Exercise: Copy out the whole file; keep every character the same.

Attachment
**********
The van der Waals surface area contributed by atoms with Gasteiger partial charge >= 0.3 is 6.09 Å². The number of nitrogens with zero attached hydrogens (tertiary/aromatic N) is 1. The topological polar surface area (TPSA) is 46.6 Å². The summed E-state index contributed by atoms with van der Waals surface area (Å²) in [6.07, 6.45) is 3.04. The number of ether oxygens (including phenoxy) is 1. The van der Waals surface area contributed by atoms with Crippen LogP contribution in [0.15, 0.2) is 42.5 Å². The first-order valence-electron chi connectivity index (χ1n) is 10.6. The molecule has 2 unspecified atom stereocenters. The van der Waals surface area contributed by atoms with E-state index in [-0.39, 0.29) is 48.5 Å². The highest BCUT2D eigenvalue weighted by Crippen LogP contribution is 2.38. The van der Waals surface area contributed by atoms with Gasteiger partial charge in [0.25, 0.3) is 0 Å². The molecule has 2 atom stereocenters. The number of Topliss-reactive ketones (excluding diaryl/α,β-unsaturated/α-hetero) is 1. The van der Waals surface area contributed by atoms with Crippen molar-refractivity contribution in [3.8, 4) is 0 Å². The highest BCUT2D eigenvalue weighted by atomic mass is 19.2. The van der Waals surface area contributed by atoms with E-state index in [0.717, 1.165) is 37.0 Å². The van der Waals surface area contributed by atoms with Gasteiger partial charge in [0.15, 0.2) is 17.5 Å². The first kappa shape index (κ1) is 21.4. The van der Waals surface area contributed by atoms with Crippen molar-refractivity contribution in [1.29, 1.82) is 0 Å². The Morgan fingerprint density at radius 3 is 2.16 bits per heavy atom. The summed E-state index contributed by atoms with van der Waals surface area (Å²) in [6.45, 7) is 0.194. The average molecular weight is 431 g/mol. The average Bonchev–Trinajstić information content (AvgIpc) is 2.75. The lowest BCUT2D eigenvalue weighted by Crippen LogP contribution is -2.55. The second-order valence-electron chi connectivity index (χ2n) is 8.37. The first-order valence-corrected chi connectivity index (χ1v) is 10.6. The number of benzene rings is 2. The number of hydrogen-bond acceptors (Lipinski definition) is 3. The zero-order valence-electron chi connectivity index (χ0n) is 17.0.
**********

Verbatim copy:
The van der Waals surface area contributed by atoms with Gasteiger partial charge >= 0.3 is 6.09 Å². The number of nitrogens with zero attached hydrogens (tertiary/aromatic N) is 1. The topological polar surface area (TPSA) is 46.6 Å². The summed E-state index contributed by atoms with van der Waals surface area (Å²) in [6.07, 6.45) is 3.04. The number of ether oxygens (including phenoxy) is 1. The van der Waals surface area contributed by atoms with Crippen LogP contribution in [0.15, 0.2) is 42.5 Å². The first-order valence-electron chi connectivity index (χ1n) is 10.6. The molecule has 2 unspecified atom stereocenters. The van der Waals surface area contributed by atoms with E-state index in [-0.39, 0.29) is 48.5 Å². The highest BCUT2D eigenvalue weighted by Crippen LogP contribution is 2.38. The van der Waals surface area contributed by atoms with Gasteiger partial charge in [0.25, 0.3) is 0 Å². The molecule has 2 atom stereocenters. The number of Topliss-reactive ketones (excluding diaryl/α,β-unsaturated/α-hetero) is 1. The van der Waals surface area contributed by atoms with Crippen molar-refractivity contribution in [3.8, 4) is 0 Å². The highest BCUT2D eigenvalue weighted by atomic mass is 19.2. The van der Waals surface area contributed by atoms with E-state index in [0.717, 1.165) is 37.0 Å². The van der Waals surface area contributed by atoms with Gasteiger partial charge in [0.15, 0.2) is 17.5 Å². The first kappa shape index (κ1) is 21.4. The van der Waals surface area contributed by atoms with Crippen molar-refractivity contribution in [1.29, 1.82) is 0 Å². The Morgan fingerprint density at radius 3 is 2.16 bits per heavy atom. The summed E-state index contributed by atoms with van der Waals surface area (Å²) in [6.45, 7) is 0.194. The average molecular weight is 431 g/mol. The average Bonchev–Trinajstić information content (AvgIpc) is 2.75. The lowest BCUT2D eigenvalue weighted by Crippen LogP contribution is -2.55. The second-order valence-electron chi connectivity index (χ2n) is 8.37. The first-order valence-corrected chi connectivity index (χ1v) is 10.6. The number of benzene rings is 2. The number of hydrogen-bond acceptors (Lipinski definition) is 3. The zero-order valence-electron chi connectivity index (χ0n) is 17.0.